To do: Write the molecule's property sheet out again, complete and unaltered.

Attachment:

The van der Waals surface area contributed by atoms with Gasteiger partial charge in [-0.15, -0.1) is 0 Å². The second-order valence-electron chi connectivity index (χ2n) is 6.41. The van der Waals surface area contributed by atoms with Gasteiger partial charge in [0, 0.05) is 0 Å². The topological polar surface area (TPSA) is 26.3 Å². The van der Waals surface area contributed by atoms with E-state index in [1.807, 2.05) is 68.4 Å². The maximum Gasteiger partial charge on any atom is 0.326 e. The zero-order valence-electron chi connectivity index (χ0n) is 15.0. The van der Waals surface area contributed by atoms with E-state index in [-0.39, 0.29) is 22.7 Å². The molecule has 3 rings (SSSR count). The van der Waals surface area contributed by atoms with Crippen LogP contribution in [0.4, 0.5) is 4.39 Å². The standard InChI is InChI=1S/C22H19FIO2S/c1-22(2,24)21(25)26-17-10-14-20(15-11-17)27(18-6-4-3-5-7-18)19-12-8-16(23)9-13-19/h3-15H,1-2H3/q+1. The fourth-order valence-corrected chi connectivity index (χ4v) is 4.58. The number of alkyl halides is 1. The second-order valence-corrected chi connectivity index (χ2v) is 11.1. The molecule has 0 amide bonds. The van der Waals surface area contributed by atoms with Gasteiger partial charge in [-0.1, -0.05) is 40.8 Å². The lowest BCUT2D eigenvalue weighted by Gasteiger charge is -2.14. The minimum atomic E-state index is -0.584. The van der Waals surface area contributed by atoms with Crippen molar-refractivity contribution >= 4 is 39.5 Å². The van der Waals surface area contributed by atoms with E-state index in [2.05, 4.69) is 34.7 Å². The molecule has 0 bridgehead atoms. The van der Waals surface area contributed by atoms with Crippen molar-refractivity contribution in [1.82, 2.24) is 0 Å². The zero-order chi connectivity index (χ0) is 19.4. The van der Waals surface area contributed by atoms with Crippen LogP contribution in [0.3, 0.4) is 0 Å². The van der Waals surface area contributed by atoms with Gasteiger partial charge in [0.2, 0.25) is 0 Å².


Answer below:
The van der Waals surface area contributed by atoms with Gasteiger partial charge in [-0.15, -0.1) is 0 Å². The second-order valence-electron chi connectivity index (χ2n) is 6.41. The van der Waals surface area contributed by atoms with Gasteiger partial charge in [0, 0.05) is 0 Å². The topological polar surface area (TPSA) is 26.3 Å². The van der Waals surface area contributed by atoms with E-state index in [1.807, 2.05) is 68.4 Å². The maximum Gasteiger partial charge on any atom is 0.326 e. The zero-order valence-electron chi connectivity index (χ0n) is 15.0. The van der Waals surface area contributed by atoms with E-state index in [-0.39, 0.29) is 22.7 Å². The molecule has 3 rings (SSSR count). The van der Waals surface area contributed by atoms with Crippen LogP contribution in [0.4, 0.5) is 4.39 Å². The standard InChI is InChI=1S/C22H19FIO2S/c1-22(2,24)21(25)26-17-10-14-20(15-11-17)27(18-6-4-3-5-7-18)19-12-8-16(23)9-13-19/h3-15H,1-2H3/q+1. The fourth-order valence-corrected chi connectivity index (χ4v) is 4.58. The number of alkyl halides is 1. The second-order valence-corrected chi connectivity index (χ2v) is 11.1. The molecule has 0 amide bonds. The van der Waals surface area contributed by atoms with Gasteiger partial charge in [-0.1, -0.05) is 40.8 Å². The lowest BCUT2D eigenvalue weighted by Gasteiger charge is -2.14. The minimum atomic E-state index is -0.584. The van der Waals surface area contributed by atoms with Crippen molar-refractivity contribution >= 4 is 39.5 Å². The van der Waals surface area contributed by atoms with E-state index in [2.05, 4.69) is 34.7 Å². The molecule has 0 bridgehead atoms. The van der Waals surface area contributed by atoms with Crippen molar-refractivity contribution in [1.82, 2.24) is 0 Å². The zero-order chi connectivity index (χ0) is 19.4. The van der Waals surface area contributed by atoms with Crippen LogP contribution in [0.3, 0.4) is 0 Å². The van der Waals surface area contributed by atoms with Gasteiger partial charge in [0.2, 0.25) is 0 Å².